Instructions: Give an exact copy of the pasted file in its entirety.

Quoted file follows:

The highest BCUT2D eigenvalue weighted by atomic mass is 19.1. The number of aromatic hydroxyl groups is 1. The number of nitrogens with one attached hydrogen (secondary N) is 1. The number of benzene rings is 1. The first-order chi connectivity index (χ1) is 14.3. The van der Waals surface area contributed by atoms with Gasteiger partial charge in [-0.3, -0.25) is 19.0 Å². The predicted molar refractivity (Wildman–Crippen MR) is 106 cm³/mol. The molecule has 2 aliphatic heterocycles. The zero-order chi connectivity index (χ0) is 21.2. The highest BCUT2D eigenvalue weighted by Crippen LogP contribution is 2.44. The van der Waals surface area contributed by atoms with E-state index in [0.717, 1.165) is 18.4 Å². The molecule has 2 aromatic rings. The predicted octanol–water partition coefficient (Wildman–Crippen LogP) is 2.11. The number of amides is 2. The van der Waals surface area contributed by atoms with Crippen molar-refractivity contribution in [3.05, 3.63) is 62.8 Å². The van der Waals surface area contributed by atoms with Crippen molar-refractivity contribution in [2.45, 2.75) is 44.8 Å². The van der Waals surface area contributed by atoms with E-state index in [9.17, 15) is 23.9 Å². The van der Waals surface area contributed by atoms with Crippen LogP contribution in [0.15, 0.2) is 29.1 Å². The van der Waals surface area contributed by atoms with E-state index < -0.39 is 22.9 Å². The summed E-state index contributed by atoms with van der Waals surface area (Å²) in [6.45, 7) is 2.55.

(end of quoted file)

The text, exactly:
The highest BCUT2D eigenvalue weighted by atomic mass is 19.1. The number of aromatic hydroxyl groups is 1. The number of nitrogens with one attached hydrogen (secondary N) is 1. The number of benzene rings is 1. The first-order chi connectivity index (χ1) is 14.3. The van der Waals surface area contributed by atoms with Gasteiger partial charge in [-0.3, -0.25) is 19.0 Å². The predicted molar refractivity (Wildman–Crippen MR) is 106 cm³/mol. The molecule has 2 aliphatic heterocycles. The zero-order chi connectivity index (χ0) is 21.2. The highest BCUT2D eigenvalue weighted by Crippen LogP contribution is 2.44. The van der Waals surface area contributed by atoms with E-state index in [0.717, 1.165) is 18.4 Å². The molecule has 2 aromatic rings. The predicted octanol–water partition coefficient (Wildman–Crippen LogP) is 2.11. The number of amides is 2. The van der Waals surface area contributed by atoms with Crippen molar-refractivity contribution in [3.05, 3.63) is 62.8 Å². The van der Waals surface area contributed by atoms with Crippen molar-refractivity contribution in [2.45, 2.75) is 44.8 Å². The van der Waals surface area contributed by atoms with E-state index in [9.17, 15) is 23.9 Å². The van der Waals surface area contributed by atoms with Crippen LogP contribution in [0.15, 0.2) is 29.1 Å². The van der Waals surface area contributed by atoms with E-state index < -0.39 is 22.9 Å². The summed E-state index contributed by atoms with van der Waals surface area (Å²) in [6.45, 7) is 2.55.